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Small Communities Victims Of Revenue Success

Small Communities Victims Of Revenue Success

The increase in revenue from non-casino gaming machines is a success story which masks the negative impacts of changes in the number of venues and machines in provincial and rural communities the Chief Executive of the Charity Gaming Association, Francis Wevers said today.

As noted by the Department of Internal Affairs we have been expecting a minor increase in gambling expenditure which is of the magnitude of the rate of inflation.

What the figures dont show is that the increase has been generated on about 600 fewer machines than were licensed in the previous period.

It appears that most of the venues which have closed have been located in communities where their viability has been marginal. As a result those communities have lost the opportunity for gaming machines to generate any local funds for distribution back to the local community.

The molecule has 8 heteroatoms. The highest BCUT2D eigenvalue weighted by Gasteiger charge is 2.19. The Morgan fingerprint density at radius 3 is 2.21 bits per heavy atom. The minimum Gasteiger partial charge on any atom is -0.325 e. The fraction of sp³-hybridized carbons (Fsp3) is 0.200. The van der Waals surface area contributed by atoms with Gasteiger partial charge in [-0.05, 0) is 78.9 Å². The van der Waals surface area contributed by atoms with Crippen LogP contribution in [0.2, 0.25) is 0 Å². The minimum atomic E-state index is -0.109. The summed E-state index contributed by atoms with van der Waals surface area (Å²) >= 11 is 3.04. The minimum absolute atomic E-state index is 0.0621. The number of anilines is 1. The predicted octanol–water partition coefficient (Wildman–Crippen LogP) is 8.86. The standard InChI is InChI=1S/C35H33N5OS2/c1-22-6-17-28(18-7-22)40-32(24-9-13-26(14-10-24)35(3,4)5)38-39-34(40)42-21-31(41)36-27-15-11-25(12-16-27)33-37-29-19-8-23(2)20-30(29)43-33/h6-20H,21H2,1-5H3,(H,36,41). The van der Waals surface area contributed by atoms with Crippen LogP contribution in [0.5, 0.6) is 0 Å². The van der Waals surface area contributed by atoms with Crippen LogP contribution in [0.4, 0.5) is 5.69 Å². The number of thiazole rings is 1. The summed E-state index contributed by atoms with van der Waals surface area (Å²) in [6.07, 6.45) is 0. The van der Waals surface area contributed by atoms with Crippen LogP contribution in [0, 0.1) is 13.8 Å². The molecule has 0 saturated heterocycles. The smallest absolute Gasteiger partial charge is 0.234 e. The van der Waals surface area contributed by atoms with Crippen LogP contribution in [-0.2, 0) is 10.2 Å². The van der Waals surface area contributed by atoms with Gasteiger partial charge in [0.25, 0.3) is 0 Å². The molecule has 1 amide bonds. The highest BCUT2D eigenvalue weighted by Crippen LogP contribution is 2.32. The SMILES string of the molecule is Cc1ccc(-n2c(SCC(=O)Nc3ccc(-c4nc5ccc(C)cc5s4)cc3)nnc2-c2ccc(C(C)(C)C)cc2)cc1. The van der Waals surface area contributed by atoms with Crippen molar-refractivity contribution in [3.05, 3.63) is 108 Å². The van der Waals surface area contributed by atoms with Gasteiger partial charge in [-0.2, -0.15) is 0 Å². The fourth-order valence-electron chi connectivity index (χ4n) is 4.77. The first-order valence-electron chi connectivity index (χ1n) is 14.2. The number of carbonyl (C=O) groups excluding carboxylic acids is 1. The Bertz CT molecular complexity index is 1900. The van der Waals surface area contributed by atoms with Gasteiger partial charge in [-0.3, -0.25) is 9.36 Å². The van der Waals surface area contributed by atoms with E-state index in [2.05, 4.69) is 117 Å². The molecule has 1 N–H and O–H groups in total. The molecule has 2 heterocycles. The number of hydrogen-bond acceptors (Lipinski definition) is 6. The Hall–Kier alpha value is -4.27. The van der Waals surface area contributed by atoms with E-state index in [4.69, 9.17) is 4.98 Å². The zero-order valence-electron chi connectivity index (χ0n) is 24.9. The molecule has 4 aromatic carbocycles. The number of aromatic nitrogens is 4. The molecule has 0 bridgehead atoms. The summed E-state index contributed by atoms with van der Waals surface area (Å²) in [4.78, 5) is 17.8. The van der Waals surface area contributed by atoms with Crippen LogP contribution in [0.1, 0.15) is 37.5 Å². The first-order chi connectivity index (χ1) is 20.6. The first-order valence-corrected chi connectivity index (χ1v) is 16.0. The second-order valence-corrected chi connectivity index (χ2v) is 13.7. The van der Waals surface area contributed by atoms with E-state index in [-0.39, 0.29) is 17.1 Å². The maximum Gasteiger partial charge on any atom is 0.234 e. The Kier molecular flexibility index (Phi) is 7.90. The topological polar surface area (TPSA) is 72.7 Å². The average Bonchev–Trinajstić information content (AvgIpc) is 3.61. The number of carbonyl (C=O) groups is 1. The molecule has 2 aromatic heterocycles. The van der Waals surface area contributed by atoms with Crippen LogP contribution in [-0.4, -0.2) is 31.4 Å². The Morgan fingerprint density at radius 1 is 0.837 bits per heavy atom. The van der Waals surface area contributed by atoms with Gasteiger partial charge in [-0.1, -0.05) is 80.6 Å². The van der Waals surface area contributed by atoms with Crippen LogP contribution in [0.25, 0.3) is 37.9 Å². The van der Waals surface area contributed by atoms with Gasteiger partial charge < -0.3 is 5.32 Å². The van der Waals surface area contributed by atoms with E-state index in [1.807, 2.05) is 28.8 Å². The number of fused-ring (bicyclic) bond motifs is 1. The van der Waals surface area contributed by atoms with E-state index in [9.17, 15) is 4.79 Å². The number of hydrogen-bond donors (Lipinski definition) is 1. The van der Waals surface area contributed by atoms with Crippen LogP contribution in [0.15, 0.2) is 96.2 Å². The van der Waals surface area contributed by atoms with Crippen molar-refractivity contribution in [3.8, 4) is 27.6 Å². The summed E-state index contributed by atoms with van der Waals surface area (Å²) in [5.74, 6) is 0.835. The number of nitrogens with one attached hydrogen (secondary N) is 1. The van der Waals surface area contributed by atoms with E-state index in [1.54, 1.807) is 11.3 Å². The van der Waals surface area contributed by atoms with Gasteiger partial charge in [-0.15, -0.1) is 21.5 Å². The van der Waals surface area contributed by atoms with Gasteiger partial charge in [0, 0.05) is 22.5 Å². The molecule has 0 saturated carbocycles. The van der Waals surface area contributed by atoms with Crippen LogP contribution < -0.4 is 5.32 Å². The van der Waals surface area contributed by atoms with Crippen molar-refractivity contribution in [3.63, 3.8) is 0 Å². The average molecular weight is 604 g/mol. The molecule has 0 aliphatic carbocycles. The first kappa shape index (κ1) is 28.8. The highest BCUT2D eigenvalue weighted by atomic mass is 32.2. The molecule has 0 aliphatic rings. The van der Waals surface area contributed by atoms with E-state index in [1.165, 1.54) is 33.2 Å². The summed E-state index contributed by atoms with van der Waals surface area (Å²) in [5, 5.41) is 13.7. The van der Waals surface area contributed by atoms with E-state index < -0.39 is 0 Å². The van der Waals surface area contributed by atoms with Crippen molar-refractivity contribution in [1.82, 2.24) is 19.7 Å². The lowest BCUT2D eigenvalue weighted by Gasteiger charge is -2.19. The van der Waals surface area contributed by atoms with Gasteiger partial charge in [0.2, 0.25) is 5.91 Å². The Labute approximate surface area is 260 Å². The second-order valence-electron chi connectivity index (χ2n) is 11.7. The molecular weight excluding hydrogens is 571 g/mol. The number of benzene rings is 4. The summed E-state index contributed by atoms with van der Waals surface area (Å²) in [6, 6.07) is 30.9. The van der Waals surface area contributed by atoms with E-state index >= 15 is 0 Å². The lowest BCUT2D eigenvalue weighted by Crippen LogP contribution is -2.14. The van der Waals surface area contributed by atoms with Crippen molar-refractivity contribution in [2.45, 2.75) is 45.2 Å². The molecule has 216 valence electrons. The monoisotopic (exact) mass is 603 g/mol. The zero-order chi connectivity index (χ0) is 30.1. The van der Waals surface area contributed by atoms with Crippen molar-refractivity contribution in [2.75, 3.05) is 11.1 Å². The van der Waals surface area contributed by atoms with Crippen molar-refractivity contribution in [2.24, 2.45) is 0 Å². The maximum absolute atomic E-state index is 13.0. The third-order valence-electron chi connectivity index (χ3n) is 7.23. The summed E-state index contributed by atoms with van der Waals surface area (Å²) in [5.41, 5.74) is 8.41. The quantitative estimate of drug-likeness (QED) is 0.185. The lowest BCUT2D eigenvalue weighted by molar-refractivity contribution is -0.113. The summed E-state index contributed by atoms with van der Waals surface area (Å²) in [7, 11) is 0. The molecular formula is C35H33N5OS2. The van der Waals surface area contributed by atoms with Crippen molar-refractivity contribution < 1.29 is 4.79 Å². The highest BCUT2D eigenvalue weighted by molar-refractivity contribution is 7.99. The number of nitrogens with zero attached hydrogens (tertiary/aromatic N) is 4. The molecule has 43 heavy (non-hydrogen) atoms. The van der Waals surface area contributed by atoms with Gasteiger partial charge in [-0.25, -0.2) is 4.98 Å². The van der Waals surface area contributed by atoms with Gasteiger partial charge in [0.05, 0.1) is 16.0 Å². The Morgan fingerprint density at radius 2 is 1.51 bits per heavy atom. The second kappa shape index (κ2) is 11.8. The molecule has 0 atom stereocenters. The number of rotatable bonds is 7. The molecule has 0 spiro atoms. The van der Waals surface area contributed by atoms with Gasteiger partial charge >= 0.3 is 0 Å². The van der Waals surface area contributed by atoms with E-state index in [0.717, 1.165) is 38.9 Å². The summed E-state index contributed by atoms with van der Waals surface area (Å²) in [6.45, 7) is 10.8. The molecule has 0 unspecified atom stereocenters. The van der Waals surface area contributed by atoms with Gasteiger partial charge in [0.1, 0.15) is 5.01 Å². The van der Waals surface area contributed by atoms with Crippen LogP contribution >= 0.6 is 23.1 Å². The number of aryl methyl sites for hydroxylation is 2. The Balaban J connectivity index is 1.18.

Its a situation where even the little bit which used to come back has now gone completely.

Unfortunately, there has been no discernible decrease in the incidence of problem gambling and the downturn in people seeking treatment also appears to have stopped.

The effect of the Governments policies which lead to the decrease in revenue has been to concentrate gaming venues and gaming machines in populous urban areas further exacerbating the social equity disparity between urban and provincial New Zealand.

The good side of this story is that the vast majority of the extra $44 million which has been generated will go back to community groups because overhead costs have already been covered but not to communities where the gaming machines have been taken out, concluded Francis Wevers.


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